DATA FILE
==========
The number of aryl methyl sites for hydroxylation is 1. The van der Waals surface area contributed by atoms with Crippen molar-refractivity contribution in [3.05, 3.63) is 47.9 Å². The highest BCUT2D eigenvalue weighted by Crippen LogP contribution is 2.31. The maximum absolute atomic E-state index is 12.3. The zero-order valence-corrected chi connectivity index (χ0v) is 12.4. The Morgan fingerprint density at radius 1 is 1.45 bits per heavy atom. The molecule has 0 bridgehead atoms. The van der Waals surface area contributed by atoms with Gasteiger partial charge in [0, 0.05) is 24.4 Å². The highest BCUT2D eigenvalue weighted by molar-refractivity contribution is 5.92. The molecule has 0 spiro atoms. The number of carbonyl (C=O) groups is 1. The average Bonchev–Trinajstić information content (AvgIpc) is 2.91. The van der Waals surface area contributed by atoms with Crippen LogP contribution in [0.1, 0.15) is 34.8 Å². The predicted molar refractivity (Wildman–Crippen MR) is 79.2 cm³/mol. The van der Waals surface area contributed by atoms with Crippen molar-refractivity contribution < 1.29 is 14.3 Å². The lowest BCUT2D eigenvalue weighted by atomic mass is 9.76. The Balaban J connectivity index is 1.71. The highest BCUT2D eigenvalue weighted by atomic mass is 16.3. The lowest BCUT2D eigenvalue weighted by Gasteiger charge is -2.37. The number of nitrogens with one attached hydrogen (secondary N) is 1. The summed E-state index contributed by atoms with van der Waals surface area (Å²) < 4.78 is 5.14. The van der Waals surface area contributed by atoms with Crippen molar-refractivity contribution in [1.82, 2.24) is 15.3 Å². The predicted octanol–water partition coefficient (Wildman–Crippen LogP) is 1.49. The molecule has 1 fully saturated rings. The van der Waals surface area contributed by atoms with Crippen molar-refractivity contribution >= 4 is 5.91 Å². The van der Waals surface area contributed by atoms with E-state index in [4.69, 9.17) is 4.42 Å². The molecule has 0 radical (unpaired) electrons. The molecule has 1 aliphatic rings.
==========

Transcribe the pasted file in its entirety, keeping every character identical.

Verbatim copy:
The number of aryl methyl sites for hydroxylation is 1. The van der Waals surface area contributed by atoms with Crippen molar-refractivity contribution in [3.05, 3.63) is 47.9 Å². The highest BCUT2D eigenvalue weighted by Crippen LogP contribution is 2.31. The maximum absolute atomic E-state index is 12.3. The zero-order valence-corrected chi connectivity index (χ0v) is 12.4. The Morgan fingerprint density at radius 1 is 1.45 bits per heavy atom. The molecule has 0 bridgehead atoms. The van der Waals surface area contributed by atoms with Gasteiger partial charge in [0, 0.05) is 24.4 Å². The highest BCUT2D eigenvalue weighted by molar-refractivity contribution is 5.92. The molecule has 0 spiro atoms. The number of carbonyl (C=O) groups is 1. The average Bonchev–Trinajstić information content (AvgIpc) is 2.91. The van der Waals surface area contributed by atoms with Crippen LogP contribution in [0.1, 0.15) is 34.8 Å². The predicted molar refractivity (Wildman–Crippen MR) is 79.2 cm³/mol. The van der Waals surface area contributed by atoms with Crippen molar-refractivity contribution < 1.29 is 14.3 Å². The lowest BCUT2D eigenvalue weighted by atomic mass is 9.76. The Balaban J connectivity index is 1.71. The highest BCUT2D eigenvalue weighted by atomic mass is 16.3. The lowest BCUT2D eigenvalue weighted by Gasteiger charge is -2.37. The number of nitrogens with one attached hydrogen (secondary N) is 1. The summed E-state index contributed by atoms with van der Waals surface area (Å²) < 4.78 is 5.14. The van der Waals surface area contributed by atoms with Crippen molar-refractivity contribution in [1.82, 2.24) is 15.3 Å². The predicted octanol–water partition coefficient (Wildman–Crippen LogP) is 1.49. The molecule has 1 fully saturated rings. The van der Waals surface area contributed by atoms with Crippen molar-refractivity contribution >= 4 is 5.91 Å². The van der Waals surface area contributed by atoms with E-state index in [4.69, 9.17) is 4.42 Å². The molecule has 0 radical (unpaired) electrons. The molecule has 1 aliphatic rings.